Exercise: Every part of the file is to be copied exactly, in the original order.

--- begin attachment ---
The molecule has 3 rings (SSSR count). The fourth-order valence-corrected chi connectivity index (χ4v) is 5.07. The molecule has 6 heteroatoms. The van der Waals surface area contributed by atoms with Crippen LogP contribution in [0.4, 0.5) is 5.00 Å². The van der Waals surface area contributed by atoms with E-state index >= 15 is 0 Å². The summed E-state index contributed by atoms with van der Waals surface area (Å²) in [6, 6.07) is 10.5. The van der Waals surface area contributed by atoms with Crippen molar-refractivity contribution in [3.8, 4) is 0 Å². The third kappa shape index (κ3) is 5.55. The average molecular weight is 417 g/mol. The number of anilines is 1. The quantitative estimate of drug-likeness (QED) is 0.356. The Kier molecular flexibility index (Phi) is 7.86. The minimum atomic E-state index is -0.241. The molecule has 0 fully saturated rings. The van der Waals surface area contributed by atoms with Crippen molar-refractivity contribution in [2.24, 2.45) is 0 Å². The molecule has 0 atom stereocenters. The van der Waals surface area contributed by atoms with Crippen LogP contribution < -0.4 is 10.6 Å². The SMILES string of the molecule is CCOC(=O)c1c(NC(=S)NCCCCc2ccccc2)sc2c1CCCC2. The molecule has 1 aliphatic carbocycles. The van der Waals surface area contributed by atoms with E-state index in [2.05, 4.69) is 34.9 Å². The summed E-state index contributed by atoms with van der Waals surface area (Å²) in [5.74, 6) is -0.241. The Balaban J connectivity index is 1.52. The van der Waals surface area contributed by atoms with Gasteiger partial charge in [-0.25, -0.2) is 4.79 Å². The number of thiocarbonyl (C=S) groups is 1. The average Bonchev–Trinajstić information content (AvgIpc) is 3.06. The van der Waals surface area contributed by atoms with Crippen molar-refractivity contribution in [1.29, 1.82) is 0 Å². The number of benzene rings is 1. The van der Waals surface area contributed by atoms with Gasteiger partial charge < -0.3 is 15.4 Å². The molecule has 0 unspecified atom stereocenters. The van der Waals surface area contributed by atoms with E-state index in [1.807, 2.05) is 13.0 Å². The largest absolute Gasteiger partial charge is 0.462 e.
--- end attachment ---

The molecule has 3 rings (SSSR count). The fourth-order valence-corrected chi connectivity index (χ4v) is 5.07. The molecule has 6 heteroatoms. The van der Waals surface area contributed by atoms with Crippen LogP contribution in [0.4, 0.5) is 5.00 Å². The van der Waals surface area contributed by atoms with E-state index >= 15 is 0 Å². The summed E-state index contributed by atoms with van der Waals surface area (Å²) in [6, 6.07) is 10.5. The van der Waals surface area contributed by atoms with Crippen molar-refractivity contribution in [3.8, 4) is 0 Å². The third kappa shape index (κ3) is 5.55. The average molecular weight is 417 g/mol. The number of anilines is 1. The quantitative estimate of drug-likeness (QED) is 0.356. The Kier molecular flexibility index (Phi) is 7.86. The minimum atomic E-state index is -0.241. The molecule has 0 fully saturated rings. The van der Waals surface area contributed by atoms with Crippen molar-refractivity contribution in [2.24, 2.45) is 0 Å². The molecule has 0 atom stereocenters. The van der Waals surface area contributed by atoms with Crippen LogP contribution < -0.4 is 10.6 Å². The SMILES string of the molecule is CCOC(=O)c1c(NC(=S)NCCCCc2ccccc2)sc2c1CCCC2. The molecule has 1 aliphatic carbocycles. The van der Waals surface area contributed by atoms with E-state index in [2.05, 4.69) is 34.9 Å². The summed E-state index contributed by atoms with van der Waals surface area (Å²) in [5.74, 6) is -0.241. The Balaban J connectivity index is 1.52. The van der Waals surface area contributed by atoms with Gasteiger partial charge in [-0.25, -0.2) is 4.79 Å². The number of thiocarbonyl (C=S) groups is 1. The average Bonchev–Trinajstić information content (AvgIpc) is 3.06. The van der Waals surface area contributed by atoms with Crippen molar-refractivity contribution in [1.29, 1.82) is 0 Å². The number of benzene rings is 1. The van der Waals surface area contributed by atoms with Gasteiger partial charge < -0.3 is 15.4 Å². The molecule has 0 unspecified atom stereocenters. The van der Waals surface area contributed by atoms with E-state index in [1.807, 2.05) is 13.0 Å². The largest absolute Gasteiger partial charge is 0.462 e.